The gov­ern­ment is also alert to the slow­down in the econ­omy. Re­ports sug­gest that a stim­u­lus pack­age may be an­nounced soon, with the fi­nance min­istry work­ing on a pro­posal that in­cludes a slew of mea­sures rang­ing from tax cuts, sub­si­dies and other in­cen­tives. Ac­cord­ing to sources, the pack­age will not only aim to re­duce the cost of do­ing busi­ness, but also out­line pro­ce­dures to fur­ther im­prove the ease of do­ing busi­ness. Ac­cord­ing to re­ports, a sep­a­rate pack­age is also be­ing con­sid­ered for the auto sec­tor, whose rep­re­sen­ta­tives re­cently met with the fi­nance min­is­ter. In­dus­try lead­ers in that sec­tor have sought a low­er­ing of GST rates on au­to­mo­biles to bol­ster de­mand and the in­tro­duc­tion of a scrap­page pol­icy to in­cen­tivise new pur­chases. The Cen­tre has al­ready re­duced GST on elec­tric ve­hi­cles.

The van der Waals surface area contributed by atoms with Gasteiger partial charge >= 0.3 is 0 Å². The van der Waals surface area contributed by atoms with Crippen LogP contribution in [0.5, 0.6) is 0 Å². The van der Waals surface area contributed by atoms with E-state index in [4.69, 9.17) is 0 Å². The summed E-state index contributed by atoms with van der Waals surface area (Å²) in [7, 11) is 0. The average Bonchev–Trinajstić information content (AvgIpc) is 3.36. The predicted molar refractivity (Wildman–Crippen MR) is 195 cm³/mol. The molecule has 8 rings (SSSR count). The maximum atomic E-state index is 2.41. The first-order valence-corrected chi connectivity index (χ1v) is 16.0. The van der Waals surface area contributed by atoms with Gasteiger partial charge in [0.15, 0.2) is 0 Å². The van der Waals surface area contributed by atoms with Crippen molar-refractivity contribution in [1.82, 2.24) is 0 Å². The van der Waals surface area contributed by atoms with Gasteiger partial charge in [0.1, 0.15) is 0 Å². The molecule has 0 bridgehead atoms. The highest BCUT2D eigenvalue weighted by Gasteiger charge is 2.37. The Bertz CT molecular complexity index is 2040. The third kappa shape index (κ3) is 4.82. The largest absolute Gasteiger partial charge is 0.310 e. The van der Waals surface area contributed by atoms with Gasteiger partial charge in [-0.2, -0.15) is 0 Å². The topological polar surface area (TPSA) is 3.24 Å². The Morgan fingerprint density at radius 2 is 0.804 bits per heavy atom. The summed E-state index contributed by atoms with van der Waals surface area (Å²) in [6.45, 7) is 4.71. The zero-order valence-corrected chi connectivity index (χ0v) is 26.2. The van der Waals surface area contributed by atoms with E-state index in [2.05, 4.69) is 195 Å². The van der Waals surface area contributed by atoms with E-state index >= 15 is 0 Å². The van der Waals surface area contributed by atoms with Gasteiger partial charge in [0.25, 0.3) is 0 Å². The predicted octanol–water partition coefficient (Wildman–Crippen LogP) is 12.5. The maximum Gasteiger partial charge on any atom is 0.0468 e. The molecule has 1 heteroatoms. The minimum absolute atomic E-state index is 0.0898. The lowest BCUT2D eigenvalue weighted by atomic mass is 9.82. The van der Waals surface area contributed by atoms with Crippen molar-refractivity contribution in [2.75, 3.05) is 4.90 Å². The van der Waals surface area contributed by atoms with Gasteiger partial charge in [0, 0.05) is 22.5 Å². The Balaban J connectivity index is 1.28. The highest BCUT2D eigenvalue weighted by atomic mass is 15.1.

A Ques­tion of Jobs

The MOTN polls con­ducted over the past five years have reg­u­larly showed jobs—or the lack of them—top­ping the list of In­dian con­cerns. This time around as well, un­em­ploy­ment re­mains a press­ing con­cern, with 35 per cent of those polled rat­ing it as the one is­sue that con­cerned them the most. Farmer dis­tress (16 per cent), cor­rup­tion (11 per cent) and price in­crease (10 per cent) were other ma­jor points of con­cern. Even so, nearly 66 per cent of those who be­lieve In­dia can be­come a $5

tril­lion econ­omy in the next five years said the bud­get pre­sented a cred­i­ble plan for the econ­omy, with 46 per cent say­ing it does enough to cre­ate jobs. How­ever, the jobs de­bate in In­dia is com­pli­cated by the fact that while one set of data in­di­cates a cri­sis, an­other sug­gests that job cre­ation pro­ceeds apace.